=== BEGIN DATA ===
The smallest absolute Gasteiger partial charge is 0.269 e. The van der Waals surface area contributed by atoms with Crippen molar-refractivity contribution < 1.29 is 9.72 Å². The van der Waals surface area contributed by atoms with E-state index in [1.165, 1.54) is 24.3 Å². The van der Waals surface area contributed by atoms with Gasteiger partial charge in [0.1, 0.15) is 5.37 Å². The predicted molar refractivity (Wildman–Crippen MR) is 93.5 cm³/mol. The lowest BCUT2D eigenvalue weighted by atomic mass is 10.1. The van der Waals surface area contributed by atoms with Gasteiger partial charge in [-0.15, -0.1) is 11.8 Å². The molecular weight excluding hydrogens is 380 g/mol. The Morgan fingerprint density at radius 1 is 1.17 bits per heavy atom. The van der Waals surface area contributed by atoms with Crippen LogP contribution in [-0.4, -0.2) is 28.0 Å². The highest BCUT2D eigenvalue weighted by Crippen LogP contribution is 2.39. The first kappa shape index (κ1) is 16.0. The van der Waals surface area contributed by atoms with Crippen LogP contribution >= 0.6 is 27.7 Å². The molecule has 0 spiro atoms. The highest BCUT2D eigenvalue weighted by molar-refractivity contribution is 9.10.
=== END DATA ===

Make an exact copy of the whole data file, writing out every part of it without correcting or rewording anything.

The smallest absolute Gasteiger partial charge is 0.269 e. The van der Waals surface area contributed by atoms with Crippen molar-refractivity contribution < 1.29 is 9.72 Å². The van der Waals surface area contributed by atoms with E-state index in [1.165, 1.54) is 24.3 Å². The van der Waals surface area contributed by atoms with Gasteiger partial charge in [0.1, 0.15) is 5.37 Å². The predicted molar refractivity (Wildman–Crippen MR) is 93.5 cm³/mol. The lowest BCUT2D eigenvalue weighted by atomic mass is 10.1. The van der Waals surface area contributed by atoms with Gasteiger partial charge in [-0.15, -0.1) is 11.8 Å². The molecular weight excluding hydrogens is 380 g/mol. The Morgan fingerprint density at radius 1 is 1.17 bits per heavy atom. The van der Waals surface area contributed by atoms with Crippen LogP contribution in [-0.4, -0.2) is 28.0 Å². The highest BCUT2D eigenvalue weighted by Crippen LogP contribution is 2.39. The first kappa shape index (κ1) is 16.0. The van der Waals surface area contributed by atoms with Crippen LogP contribution >= 0.6 is 27.7 Å². The molecule has 0 spiro atoms. The highest BCUT2D eigenvalue weighted by molar-refractivity contribution is 9.10.